News Column

Behind the curve

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Hispanic small-business owners often shy away from technology. In today’s economy, that’s a high-risk posture.

By Teresa Talerico
HISPANIC BUSINESS® magazine
May 2002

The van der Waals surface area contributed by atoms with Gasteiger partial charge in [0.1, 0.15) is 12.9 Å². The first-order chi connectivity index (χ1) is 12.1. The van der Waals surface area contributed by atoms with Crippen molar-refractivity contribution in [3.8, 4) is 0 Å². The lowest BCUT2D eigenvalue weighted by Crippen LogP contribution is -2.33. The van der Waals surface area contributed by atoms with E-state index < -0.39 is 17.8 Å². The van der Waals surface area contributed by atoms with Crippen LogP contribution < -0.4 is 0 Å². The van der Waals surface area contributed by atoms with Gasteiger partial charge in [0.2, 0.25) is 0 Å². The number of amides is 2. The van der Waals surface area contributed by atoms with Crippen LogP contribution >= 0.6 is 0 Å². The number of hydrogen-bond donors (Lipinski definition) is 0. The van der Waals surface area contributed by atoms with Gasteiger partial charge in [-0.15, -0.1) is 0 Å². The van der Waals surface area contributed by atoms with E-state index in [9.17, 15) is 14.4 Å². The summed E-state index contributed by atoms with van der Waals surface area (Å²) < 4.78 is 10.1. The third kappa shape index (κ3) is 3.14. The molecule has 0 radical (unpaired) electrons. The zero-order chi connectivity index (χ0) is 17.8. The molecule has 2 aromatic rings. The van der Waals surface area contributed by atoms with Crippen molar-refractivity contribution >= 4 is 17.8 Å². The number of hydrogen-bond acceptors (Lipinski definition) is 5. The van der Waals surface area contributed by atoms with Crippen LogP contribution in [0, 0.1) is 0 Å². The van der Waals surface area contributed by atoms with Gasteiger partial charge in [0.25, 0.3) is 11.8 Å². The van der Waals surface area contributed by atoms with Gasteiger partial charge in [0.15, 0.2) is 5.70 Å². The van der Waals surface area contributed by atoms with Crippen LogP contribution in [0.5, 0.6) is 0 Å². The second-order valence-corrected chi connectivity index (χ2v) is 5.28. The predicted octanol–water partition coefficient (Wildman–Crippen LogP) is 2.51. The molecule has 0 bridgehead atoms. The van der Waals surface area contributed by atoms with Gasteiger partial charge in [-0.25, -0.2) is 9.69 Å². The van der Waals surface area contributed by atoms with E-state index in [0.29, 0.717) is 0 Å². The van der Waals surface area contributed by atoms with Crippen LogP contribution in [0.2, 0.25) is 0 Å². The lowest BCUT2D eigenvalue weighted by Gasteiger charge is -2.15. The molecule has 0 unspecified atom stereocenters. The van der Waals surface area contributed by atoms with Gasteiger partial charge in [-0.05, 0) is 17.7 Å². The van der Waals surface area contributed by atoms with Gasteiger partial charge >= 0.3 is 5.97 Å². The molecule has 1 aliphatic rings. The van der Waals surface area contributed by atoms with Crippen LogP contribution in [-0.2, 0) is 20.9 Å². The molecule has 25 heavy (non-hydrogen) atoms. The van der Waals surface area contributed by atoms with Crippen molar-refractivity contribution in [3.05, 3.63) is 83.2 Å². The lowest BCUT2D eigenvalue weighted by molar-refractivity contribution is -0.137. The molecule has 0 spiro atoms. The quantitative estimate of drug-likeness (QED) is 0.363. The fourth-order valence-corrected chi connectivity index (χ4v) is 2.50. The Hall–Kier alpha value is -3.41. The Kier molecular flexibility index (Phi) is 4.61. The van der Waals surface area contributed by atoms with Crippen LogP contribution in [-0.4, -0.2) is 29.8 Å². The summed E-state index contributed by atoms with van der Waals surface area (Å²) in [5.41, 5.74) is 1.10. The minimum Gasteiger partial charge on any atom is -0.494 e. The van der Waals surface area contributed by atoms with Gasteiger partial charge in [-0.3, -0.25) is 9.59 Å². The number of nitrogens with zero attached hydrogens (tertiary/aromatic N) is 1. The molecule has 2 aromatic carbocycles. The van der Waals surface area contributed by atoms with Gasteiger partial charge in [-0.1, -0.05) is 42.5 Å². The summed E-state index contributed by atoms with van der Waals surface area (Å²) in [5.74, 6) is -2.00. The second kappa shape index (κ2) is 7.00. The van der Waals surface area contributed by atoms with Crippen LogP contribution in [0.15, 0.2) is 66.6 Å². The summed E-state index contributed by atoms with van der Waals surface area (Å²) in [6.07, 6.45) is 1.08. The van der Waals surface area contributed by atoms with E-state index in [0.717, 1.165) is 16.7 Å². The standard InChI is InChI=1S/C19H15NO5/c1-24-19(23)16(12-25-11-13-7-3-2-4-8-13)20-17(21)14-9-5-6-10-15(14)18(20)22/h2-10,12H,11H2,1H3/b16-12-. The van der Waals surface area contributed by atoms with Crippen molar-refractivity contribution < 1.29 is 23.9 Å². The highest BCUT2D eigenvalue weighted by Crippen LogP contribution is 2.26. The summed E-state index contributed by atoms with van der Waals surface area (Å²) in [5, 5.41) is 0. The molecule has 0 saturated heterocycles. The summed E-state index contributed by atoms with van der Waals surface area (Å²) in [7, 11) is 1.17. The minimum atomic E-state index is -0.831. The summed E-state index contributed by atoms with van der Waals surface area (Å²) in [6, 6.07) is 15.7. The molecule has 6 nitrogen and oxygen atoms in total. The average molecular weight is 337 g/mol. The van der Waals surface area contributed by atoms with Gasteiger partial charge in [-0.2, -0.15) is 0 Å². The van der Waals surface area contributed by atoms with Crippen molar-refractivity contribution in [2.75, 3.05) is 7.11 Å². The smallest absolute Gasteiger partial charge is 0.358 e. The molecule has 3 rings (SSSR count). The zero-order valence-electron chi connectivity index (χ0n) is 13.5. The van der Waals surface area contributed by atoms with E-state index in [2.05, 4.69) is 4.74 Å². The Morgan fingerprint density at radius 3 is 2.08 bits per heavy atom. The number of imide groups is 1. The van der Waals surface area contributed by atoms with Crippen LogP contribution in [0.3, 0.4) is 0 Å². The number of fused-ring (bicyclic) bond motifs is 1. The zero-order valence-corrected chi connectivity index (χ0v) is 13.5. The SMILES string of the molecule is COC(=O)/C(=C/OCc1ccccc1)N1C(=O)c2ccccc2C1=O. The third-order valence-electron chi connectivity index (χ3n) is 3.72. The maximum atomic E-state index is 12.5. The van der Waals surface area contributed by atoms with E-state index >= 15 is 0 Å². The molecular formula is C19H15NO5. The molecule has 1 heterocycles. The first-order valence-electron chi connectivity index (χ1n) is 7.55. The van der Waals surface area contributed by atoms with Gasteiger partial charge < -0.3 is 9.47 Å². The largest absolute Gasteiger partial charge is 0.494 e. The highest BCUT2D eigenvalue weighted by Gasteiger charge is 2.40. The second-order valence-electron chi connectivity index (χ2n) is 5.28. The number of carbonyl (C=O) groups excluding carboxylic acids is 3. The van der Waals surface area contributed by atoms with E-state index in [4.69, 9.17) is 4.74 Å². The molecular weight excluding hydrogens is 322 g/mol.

Frank Dominguez, president and CEO of Imperial Construction in Elizabeth, New Jersey, remembers when his employees punched an old-fashioned time clock and scheduled projects by scribbling them on sheets of legal paper. Like most small businesses starting out in the mid-1980s, his company handled many office tasks manually. Today, Imperial uses the software program Microsoft Project. The company has 60 Compaq Presario computers, a T1 line, and its own Web site. Stuck in morning traffic on the turnpike, Mr. Dominguez uses a wireless Palm VII to keep tabs on workers – whether they’re in Massachusetts, Louisiana, or Florida. Recently, he began using CamClock, a mobile, digital time clock that lets employees punch in from their construction sites around the country. “This technology has definitely improved my profitability,” says Mr. Dominguez. “This combination of the Palm Pilot and the CamClock has reduced my cost of labor massively.” Though some Hispanic-owned small businesses have embraced technology, many still lag behind. Less than 6 percent of Hispanic small-business owners have an e-commerce strategy, compared with 35 percent of non-minority small businesses, according to a study sponsored by Microsoft Corp. A 2001 Tomás Rivera Policy Institute study found that only 52 percent of Hispanic companies used computers and information technology, compared with 71 percent of African-American companies. The same study showed that Hispanic-owned businesses were less likely to have a Web site – 42 percent compared with 56 percent of their African-American competitors. “Hispanic small businesses are a little bit behind the times right now,” agrees Victor Cabral, vice-president of government and Hispanic affairs at Verizon Communications and co-chair of the IBM Hispanic Digital Divide Task Force. The reasons are myriad and can even be traced to early childhood access to technology. Experts say training, education, and incentives are vital to narrow the gap, especially since Hispanic small businesses are mushrooming. So why is there still a digital divide? Some businesses don’t have Web sites because they assume customers aren’t online. Or they say a niche business doesn’t lend itself to e-commerce. Carlos Garcia, co-owner of Endpak, a global paper bag manufacturer in Pico Rivera, California, says his company’s Web site is still under construction. He says his very specific market focus – Endpak manufactures industrial packaging for can companies – doesn’t warrant a large-scale site. “We don’t think it’ll be that effective a form of marketing, because of our niche market,” he says. “It’s a very limited number of customers. We haven’t pursued our Web site more aggressively because of that.” Carmen Fuentes, owner of Carmen’s Jewelry in Moline, Illinois, says Internet service is costly, and she relies on word of mouth from local customers. “I don’t have a computer in my business,” she says. “The Internet sends you a lot of bills. For now, I’m doing OK with what I’ve got.” Ms. Fuentes says she hopes to have a business computer next year, however, and concedes that an Internet site would enable her to advertise. Such situations are not uncommon, according to Michael Verchot, director of the Business and Economic Development Program at the University of Washington’s School of Business. His program assists small businesses in Seattle’s economically distressed communities; many of the businesses are minority-owned. In the last few years, the program has spent an increasing amount of time helping them with technology. Mr. Verchot sees a “significantly lower use of technology for marketing purposes and lower use of technology for internal operations.” “[One reason] is a perception that their customers don’t use the Web,” he says. “The second is their lack of understanding of how to develop and manage Web sites – how to choose a service provider, how to build a Web site, how to update it when they need to. That’s not unexpected. Small-business owners are not technology gurus. Running a small business is probably one of the hardest things to do. You’ve got to be an expert in resources, an expert in marketing, an expert in operations. And now you’ve got to be an expert in technology.” Indeed, technology-guru duties at Imperial Construction have fallen to the company’s CFO, who attends workshops to stay on top of the latest advances in technology. “It makes your business known throughout the nation,” says Mr. Dominguez, Imperial’s CEO. “Second, the efficiency is unbelievable. It’s hard sometimes to do business with people who aren’t up to speed.” Many small businesses that do have technology fail to upgrade hardware and software regularly. Only 7 percent of African-American and Hispanic small-business owners have upgraded to new hardware or software, according to the Microsoft research. In fact, 67 percent use 5-year-old versions of Microsoft Windows and Office. “It’s not exactly a fear of technology,” says Fernando Cornejo, a seminar presenter for Microsoft’s Build Your Business tour, which helps minority-owned small businesses integrate technology into their operations. “It’s not taking the time to upgrade. Hispanic owners are still running old applications.” For some small businesses, cost is the primary hurdle. “Some of the companies can’t afford it,” affirms Janet Meza, vice-president of communications for the San Antonio Hispanic Chamber of Commerce. “Which is why we encourage them to attend events like Build Your Business, because they teach them how to do it in an affordable manner. We have businesses now that still don’t have fax numbers or e-mail. We’re trying to get them technologically upgraded.” But affordability is only part of the problem. For many Hispanics, the small-business digital divide begins very early, says Maria Villar, vice-president of IBM’s e-Business Transformation Planning and co-chair of IBM’s Hispanic Digital Divide Task Force, which commissioned a 2002 Tomás Rivera Policy Institute report, “Latinos and Information Technology: The Promise and the Challenge.” “We found it starts when a [technological] foundation is not established early on in their education,” she says. “That ultimately drives their comfort level with the technology as they grow older and get into their own businesses.” She says Hispanic communities must introduce children to technology early and provide role models and mentors in that field. Training programs for small-business owners also are essential, Ms. Villar adds. “It isn’t just access to computers or driving down the cost of computers,” she says. “You’ve got to drive the training and education as well.” To that end, government agencies, nonprofit groups, and private corporations have stepped forward to help. IBM and Microsoft have sponsored studies to examine the problem. In February, Hispanic activists voiced support for the Internet Freedom and Broadband Deployment Act, which would deregulate the Internet and high-speed data services. The Verizon Foundation has funded Web-site development for some inner-city Seattle businesses. Last year, Microsoft launched the Build Your Business Tour, with seminars across the country. Mr. Cornejo says businesses must keep up with the times. “We live in a very dynamic world with regard to technology,” he says. “Unless you keep up with things, it’s likely that other businesses will just run over you.” He and Mr. Verchot recommend, at a minimum, the following basic technology for small businesses: •A good operating system •A computer network •High-speed Internet access •Computerized accounting, financial, and billing systems •A good database program and a spreadsheet tool Many Hispanic-owned businesses can attest to the benefits of technology. Not so long ago, Seattle aerospace manufacturer Frank Valenzuela painstakingly wrote out bid proposals using technology no more sophisticated than a pencil and some sheets of paper. Today, Mr. Valenzuela, co-owner of Shedd’s A.C. Tool Co., uses his custom-made Microsoft Access program. What once took him three hours now takes 15 minutes. “If we didn’t have the programming that we have, we wouldn’t be open,” he says. “We couldn’t compete with other companies.” “The ability to provide these technologies can really be a competitive advantage for small-business owners,” affirms Ms. Villar. “And it drives down their costs because they can automate many of the things that they’ve had to do manually. There are a lot of compelling reasons why it’s important for the Latino community to step up to the challenge. It’s a challenge for communities, for families, for businesses, and for the government to put a comprehensive agenda in place to address the gap.”